Two in water
Station Merrimack River, Mass.
Coast Guard crews from Station Merrimack River and Air Station Cape Cod were searching for a reported missing person near the North End Boat Club in Newburyport, Mass. Crew members aboard a 25-foot rescue boat from Station Merrimack River were searching for a 50-year-old man in response to a call made from a good Samaritan at the North End Boat Club. The boat crew was on scene within 15 minutes of the call. An Air Station Cape Cod HH-60 Jayhawk aircrew also arrived on scene and conducted several searches and resumed a first-light search with no results. The missing person’s cousin reported that both he and his cousin fell into the Merrimack River and his cousin never resurfaced. The 50-year-old man was reported to be wearing black jeans, a gray sweatshirt, and no life jacket. Conducting searches of the Merrimack River and its shoreline at the time were: Air Station Cape Cod Jayhawk, Station Merrimack River boat crew, Newburyport Police and Fire Departments, and Newburyport Harbormaster. Water conditions were relatively calm and 63 degrees. (Sept. 22)
Clinging to life jackets
Station Small Great Egg, N.J.
A Coast Guard boat crew rescued a couple after their pleasure boat capsized and sank in Great Egg Harbor Inlet. Rescued were a 52-year-old woman and a 47-year-old man. A nearby mariner contacted response agencies over marine radio that the couple’s boat sank in the inlet and that two boaters were in the water. After hearing the transmission, a rescue boat crew from Coast Guard Station Small Great Egg launched to respond. The boat crew was on scene moments later and found the two clinging to life jackets next to their capsized boat about 100 yards off the inlet’s north point jetty. The crew transported both to Station Small Great Egg and transferred them to awaiting EMS in good condition. The boat has been towed by a commercial salvor to Somers Point. (Sept. 17)
Station Rockland, Maine
A 60-year-old woman died after her kayak overturned near Deer Isle in Penobscot Bay. Her kayak was found on the west side of Deer Isle. Shortly thereafter, her body was recovered about a mile south of the kayak’s location. She was reported overdue to Coast Guard Station Rockland which dispatched a 25-foot utility boat to begin the search. About an hour later, the Maine Marine Mariner Patrol as well as two good Samaritans joined in the search. Later, an HH-60 Jayhawk helicopter was dispatched from Coast Guard Air Station Cape Cod. Twenty Deer Isle volunteer firefighters aided in the search efforts by walking the coastline. The kayaker was found wearing a life jacket, but no cold water survival suit. The water temperature was reported to be 56 degrees. The Coast Guard encourages boaters to make appropriate preparations for boating in cold water. (Sept. 12)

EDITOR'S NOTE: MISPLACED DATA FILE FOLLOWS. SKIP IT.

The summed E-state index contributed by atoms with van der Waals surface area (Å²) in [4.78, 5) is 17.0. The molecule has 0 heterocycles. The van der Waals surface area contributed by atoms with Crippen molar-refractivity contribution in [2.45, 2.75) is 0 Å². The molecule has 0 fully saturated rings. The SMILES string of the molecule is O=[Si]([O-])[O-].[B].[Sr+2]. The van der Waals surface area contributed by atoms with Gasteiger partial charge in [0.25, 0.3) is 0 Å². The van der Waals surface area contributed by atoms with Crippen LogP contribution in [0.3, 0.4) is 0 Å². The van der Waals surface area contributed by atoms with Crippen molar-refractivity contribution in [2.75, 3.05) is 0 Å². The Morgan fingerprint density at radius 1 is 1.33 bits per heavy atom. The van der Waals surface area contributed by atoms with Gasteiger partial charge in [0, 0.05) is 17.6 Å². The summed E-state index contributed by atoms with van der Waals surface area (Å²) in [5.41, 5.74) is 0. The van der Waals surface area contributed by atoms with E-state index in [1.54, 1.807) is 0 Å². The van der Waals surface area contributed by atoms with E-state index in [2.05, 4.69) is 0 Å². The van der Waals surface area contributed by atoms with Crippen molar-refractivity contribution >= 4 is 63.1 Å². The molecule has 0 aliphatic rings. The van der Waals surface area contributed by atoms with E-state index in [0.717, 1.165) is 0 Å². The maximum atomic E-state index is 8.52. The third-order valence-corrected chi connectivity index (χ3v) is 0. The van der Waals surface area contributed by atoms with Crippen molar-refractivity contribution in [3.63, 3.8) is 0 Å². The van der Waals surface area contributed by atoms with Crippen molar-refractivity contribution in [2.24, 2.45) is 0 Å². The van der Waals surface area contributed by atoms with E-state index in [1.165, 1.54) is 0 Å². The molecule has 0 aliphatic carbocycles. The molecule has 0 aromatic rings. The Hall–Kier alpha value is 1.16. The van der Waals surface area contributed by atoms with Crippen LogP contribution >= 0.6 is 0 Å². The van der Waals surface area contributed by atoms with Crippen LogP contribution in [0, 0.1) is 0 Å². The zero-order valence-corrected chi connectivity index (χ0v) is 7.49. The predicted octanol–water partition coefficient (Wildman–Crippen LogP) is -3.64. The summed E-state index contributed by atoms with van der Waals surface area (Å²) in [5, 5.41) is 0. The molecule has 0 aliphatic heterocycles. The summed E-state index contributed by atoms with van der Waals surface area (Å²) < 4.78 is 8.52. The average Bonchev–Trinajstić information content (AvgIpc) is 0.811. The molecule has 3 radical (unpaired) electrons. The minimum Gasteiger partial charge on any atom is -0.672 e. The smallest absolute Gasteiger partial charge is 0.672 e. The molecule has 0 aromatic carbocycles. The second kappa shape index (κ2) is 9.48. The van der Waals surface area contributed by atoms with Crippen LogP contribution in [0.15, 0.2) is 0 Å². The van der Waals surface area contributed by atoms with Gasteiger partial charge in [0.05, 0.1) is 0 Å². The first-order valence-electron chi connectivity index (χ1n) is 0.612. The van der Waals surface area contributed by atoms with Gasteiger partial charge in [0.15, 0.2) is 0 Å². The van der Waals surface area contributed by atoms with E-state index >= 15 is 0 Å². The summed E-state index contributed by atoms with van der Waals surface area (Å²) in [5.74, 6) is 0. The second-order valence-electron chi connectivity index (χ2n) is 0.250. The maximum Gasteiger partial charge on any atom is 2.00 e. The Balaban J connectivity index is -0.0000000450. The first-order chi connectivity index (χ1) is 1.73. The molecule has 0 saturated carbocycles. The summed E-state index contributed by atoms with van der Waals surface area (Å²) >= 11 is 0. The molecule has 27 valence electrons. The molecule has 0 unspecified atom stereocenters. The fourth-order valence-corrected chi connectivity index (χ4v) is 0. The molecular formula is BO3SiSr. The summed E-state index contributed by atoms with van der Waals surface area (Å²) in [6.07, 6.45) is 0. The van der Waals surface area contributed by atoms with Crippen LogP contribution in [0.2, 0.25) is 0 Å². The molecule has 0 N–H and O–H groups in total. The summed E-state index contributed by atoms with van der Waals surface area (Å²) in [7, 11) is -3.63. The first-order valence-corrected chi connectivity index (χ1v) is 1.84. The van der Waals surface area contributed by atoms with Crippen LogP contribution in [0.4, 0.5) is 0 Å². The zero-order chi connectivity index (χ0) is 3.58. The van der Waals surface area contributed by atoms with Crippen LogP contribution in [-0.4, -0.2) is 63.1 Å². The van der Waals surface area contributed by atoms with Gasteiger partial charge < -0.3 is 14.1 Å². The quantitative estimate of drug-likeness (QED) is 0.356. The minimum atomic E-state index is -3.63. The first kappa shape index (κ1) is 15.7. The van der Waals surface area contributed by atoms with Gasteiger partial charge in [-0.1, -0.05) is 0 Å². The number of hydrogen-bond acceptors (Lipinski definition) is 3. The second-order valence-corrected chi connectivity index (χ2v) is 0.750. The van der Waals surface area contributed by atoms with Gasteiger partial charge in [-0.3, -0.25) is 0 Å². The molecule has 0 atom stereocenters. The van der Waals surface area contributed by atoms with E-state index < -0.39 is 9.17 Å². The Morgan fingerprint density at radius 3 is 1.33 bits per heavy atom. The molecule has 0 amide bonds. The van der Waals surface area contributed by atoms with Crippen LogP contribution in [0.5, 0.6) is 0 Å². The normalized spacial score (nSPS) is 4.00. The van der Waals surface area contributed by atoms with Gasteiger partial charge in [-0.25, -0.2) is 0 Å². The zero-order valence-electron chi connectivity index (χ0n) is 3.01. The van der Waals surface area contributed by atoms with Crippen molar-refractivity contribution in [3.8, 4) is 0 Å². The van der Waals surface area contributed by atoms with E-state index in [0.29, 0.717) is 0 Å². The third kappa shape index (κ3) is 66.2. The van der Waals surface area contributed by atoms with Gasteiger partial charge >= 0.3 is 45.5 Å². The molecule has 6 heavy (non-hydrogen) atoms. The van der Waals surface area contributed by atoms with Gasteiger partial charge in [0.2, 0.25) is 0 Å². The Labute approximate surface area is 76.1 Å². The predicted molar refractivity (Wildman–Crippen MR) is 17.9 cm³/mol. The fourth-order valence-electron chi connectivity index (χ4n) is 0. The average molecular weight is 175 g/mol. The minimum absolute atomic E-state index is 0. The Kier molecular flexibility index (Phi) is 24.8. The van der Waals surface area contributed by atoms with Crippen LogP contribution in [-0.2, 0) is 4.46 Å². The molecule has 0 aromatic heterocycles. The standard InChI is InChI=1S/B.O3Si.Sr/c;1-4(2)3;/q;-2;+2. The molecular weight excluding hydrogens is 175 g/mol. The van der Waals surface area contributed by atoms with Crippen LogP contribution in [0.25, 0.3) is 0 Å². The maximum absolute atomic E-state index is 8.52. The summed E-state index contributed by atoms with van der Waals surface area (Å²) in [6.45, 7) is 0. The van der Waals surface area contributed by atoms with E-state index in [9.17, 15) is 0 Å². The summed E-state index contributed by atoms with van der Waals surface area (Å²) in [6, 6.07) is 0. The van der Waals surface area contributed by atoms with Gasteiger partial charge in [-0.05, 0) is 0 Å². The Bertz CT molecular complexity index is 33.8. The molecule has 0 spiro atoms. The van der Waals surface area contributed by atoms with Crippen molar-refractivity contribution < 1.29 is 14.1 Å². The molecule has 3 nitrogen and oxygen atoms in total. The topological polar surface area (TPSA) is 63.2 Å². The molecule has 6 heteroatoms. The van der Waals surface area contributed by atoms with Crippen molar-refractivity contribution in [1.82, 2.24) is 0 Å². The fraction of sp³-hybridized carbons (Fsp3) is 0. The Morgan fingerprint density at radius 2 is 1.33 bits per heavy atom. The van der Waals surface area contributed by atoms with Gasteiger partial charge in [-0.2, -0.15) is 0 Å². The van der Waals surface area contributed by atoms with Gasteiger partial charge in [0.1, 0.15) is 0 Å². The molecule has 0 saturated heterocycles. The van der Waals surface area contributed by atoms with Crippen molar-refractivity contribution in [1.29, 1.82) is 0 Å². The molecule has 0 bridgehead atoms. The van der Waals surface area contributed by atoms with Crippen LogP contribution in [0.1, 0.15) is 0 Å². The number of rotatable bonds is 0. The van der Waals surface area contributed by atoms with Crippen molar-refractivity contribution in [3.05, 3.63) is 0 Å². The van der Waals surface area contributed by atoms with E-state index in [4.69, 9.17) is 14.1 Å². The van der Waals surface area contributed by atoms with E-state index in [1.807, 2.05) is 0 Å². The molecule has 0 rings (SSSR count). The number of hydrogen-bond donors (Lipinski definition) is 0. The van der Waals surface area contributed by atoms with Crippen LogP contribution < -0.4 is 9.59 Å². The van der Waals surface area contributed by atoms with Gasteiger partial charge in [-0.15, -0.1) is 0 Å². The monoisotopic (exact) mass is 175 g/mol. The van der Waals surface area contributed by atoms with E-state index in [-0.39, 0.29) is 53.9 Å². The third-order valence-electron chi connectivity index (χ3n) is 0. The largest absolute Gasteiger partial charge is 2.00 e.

Rescued from Ernesto
Air Station Clearwater, Fla.
Two people were rescued from 10- to 12-foot seas and 40-mph winds by a Coast Guard aircrew during the height of Ernesto, 27 miles east of Port Canaveral, Fla. The man and woman were headed back to Cape Marina in Port Canaveral on their 46-foot sailboat when Tropical Depression Ernesto’s extreme weather conditions caused the sailboat to lose power and steering. The pair was hoisted to safety by a Coast Guard helicopter aircrew from Air Station Clearwater, Fla. A Coast Guard C-130 fixed wing aircraft from Air Station Clearwater flew overhead to ensure the rescue was conducted safely. This was the second Coast Guard rescue from this group of sailboats that day. Another man and woman aboard a 38-foot sailboat made a mayday call to the Coast Guard. The two distressed sailors were rescued by an aircrew from Air Station Clearwater and taken to Melbourne International Airport. The pair had been advised by Coast Guard rescue coordinators at District 7 Command in Miami not to transit into tropical depression Ernesto. The two ignored the suggestions of rescue coordinators and found themselves in distress. The other sailboats in the area were advised by rescue coordinators at Coast Guard Sector Jacksonville to get hoisted by the helicopter while it was near the sailboat which called the mayday. Sailors were told that no other Coast Guard rescue assets might be available following this rescue. While Ernesto had been downgraded to a tropical depression, it still posed extremely dangerous weather conditions for both boaters and Coast Guard rescue crews. (Aug. 31)